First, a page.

I also read that president Jammeh, the curer of AIDS,the founder of the Islamic Republic of the Gamia, with fightening titles, AlJaji Professor Dr. President, conceded defeat, and true to his nature of finding cures of obscure ailments such as homosexuals, AIDS, he found a cure, or at least that’s what his concession speech tells us, for the ailment that has struck African leaders, i.e., the determination to cling firmly in power until the almighty claims you while in office.
      Although not presidents, we have some of our own Awatistas who resigned magnanimously just to return to their throne within days. Therefore, let’s watch how Alhaji, Dr., prof., president Yahya Jammeh plays it out. The following are Awatistas who resigned* from their prestige position just to reappear within days to months.
      1. SAAY
      2. Emma
      3. Hayat
      4. Nitrickay
      5. KS (wish you well)
      These are the notable awatistas. If we are to list those who threatened us of quitting, I guess we will need more space.
      Here people come back (nab lbom ymlesu-wede lbachew ymelesalu), but Gambia may be all together different. Who knows he might have decided that it would be more palatable to come back to “rescue” the nation, than to appear as power hungry, because of lately his prestige has been concentrated on the “healer” brand and not on the “political leadership” of the presidency for Gambia has been isolated and impoverished more than any time in its existence.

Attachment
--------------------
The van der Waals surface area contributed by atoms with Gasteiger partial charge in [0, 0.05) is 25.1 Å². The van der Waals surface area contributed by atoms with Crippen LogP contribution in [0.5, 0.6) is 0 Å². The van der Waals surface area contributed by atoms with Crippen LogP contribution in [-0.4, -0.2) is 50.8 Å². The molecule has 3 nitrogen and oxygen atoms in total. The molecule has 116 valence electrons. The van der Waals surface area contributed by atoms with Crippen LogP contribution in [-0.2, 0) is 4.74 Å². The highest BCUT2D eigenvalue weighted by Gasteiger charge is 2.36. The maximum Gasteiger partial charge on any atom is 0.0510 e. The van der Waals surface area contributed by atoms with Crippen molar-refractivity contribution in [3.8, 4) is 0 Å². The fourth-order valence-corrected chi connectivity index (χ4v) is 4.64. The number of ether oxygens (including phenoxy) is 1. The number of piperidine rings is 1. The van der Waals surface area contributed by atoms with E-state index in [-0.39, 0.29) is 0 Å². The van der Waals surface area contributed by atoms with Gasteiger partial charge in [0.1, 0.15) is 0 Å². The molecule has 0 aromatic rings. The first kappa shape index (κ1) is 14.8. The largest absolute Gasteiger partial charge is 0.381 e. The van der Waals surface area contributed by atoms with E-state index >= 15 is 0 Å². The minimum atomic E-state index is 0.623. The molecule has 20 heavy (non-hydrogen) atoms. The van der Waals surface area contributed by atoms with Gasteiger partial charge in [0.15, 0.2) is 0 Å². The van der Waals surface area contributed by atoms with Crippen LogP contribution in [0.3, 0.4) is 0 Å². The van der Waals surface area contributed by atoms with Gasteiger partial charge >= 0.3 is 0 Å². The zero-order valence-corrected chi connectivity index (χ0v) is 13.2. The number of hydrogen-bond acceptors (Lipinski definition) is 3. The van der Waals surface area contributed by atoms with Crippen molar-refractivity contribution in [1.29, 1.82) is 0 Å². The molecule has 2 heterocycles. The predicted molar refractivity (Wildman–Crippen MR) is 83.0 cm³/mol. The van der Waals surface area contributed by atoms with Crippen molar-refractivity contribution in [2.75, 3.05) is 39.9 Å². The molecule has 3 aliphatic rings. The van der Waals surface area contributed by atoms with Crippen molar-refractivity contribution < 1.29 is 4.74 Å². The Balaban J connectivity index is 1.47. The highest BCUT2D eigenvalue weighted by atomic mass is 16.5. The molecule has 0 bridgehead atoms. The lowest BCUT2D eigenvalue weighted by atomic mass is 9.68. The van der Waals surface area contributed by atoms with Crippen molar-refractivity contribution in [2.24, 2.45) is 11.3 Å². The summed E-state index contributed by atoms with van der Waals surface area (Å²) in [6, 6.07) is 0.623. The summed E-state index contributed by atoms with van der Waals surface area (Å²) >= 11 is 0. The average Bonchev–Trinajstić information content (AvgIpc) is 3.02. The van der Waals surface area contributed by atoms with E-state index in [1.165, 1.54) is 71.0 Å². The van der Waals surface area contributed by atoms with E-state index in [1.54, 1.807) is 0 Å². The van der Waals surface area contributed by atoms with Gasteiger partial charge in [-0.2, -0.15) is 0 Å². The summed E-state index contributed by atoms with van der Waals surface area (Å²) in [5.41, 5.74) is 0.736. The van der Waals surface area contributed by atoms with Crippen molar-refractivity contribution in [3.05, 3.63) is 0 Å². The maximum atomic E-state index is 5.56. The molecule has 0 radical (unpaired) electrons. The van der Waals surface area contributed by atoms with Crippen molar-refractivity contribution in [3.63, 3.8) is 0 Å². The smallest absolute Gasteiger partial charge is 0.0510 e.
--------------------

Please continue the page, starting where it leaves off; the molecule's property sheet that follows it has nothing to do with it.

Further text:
• saay7


        Did I retire from awate team or from awate forum? I forgot

        Just heard Jammehs concession speech, televised live, and I am supremely impressed. He surpassed the US in transparency: losers in the US make private calls and then the winners tell us “I just got a gracious call from so and so.” Well, Jammeh, always unique televised his concession phone call LIVE on Gambian TV.

        Phew. I am impressed.

        Third clue, Yoty, Jammeh is a devout Muslim. Fourth clue: Herman Cohen. Will try to connect the dots tomorrow with links.


      • Yoty Topy

        Hi MS,